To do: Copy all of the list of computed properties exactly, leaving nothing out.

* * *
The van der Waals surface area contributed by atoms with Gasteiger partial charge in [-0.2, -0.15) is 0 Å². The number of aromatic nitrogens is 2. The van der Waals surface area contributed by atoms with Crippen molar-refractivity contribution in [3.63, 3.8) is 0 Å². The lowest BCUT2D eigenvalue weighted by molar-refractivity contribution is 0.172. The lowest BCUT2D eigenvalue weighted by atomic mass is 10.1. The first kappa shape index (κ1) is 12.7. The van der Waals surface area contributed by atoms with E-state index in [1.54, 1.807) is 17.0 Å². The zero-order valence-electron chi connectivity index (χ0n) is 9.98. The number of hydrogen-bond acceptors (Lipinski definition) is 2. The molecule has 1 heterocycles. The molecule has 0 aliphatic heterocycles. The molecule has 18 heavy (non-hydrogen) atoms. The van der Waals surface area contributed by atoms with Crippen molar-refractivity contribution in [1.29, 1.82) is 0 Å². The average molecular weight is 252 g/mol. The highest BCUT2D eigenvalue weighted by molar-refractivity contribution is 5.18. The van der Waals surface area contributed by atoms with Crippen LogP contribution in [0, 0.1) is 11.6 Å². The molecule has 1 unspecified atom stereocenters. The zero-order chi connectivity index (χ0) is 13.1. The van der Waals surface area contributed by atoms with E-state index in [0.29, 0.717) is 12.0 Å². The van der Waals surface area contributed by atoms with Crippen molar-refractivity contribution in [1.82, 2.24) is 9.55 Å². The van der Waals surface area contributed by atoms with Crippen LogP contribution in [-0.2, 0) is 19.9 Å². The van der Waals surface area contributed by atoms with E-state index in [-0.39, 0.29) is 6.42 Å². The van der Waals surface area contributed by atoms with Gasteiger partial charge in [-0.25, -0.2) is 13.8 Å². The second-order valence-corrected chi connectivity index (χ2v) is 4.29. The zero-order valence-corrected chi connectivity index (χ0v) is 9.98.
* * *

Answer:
The van der Waals surface area contributed by atoms with Gasteiger partial charge in [-0.2, -0.15) is 0 Å². The number of aromatic nitrogens is 2. The van der Waals surface area contributed by atoms with Crippen molar-refractivity contribution in [3.63, 3.8) is 0 Å². The lowest BCUT2D eigenvalue weighted by molar-refractivity contribution is 0.172. The lowest BCUT2D eigenvalue weighted by atomic mass is 10.1. The first kappa shape index (κ1) is 12.7. The van der Waals surface area contributed by atoms with E-state index in [1.54, 1.807) is 17.0 Å². The zero-order valence-electron chi connectivity index (χ0n) is 9.98. The number of hydrogen-bond acceptors (Lipinski definition) is 2. The molecule has 1 heterocycles. The molecule has 0 aliphatic heterocycles. The molecule has 18 heavy (non-hydrogen) atoms. The van der Waals surface area contributed by atoms with Crippen molar-refractivity contribution in [1.29, 1.82) is 0 Å². The average molecular weight is 252 g/mol. The highest BCUT2D eigenvalue weighted by molar-refractivity contribution is 5.18. The van der Waals surface area contributed by atoms with Crippen LogP contribution in [0, 0.1) is 11.6 Å². The molecule has 1 unspecified atom stereocenters. The zero-order chi connectivity index (χ0) is 13.1. The van der Waals surface area contributed by atoms with E-state index in [0.29, 0.717) is 12.0 Å². The van der Waals surface area contributed by atoms with Crippen molar-refractivity contribution in [1.82, 2.24) is 9.55 Å². The van der Waals surface area contributed by atoms with Crippen LogP contribution in [-0.2, 0) is 19.9 Å². The van der Waals surface area contributed by atoms with E-state index in [-0.39, 0.29) is 6.42 Å². The van der Waals surface area contributed by atoms with Gasteiger partial charge in [-0.25, -0.2) is 13.8 Å². The second-order valence-corrected chi connectivity index (χ2v) is 4.29. The zero-order valence-corrected chi connectivity index (χ0v) is 9.98.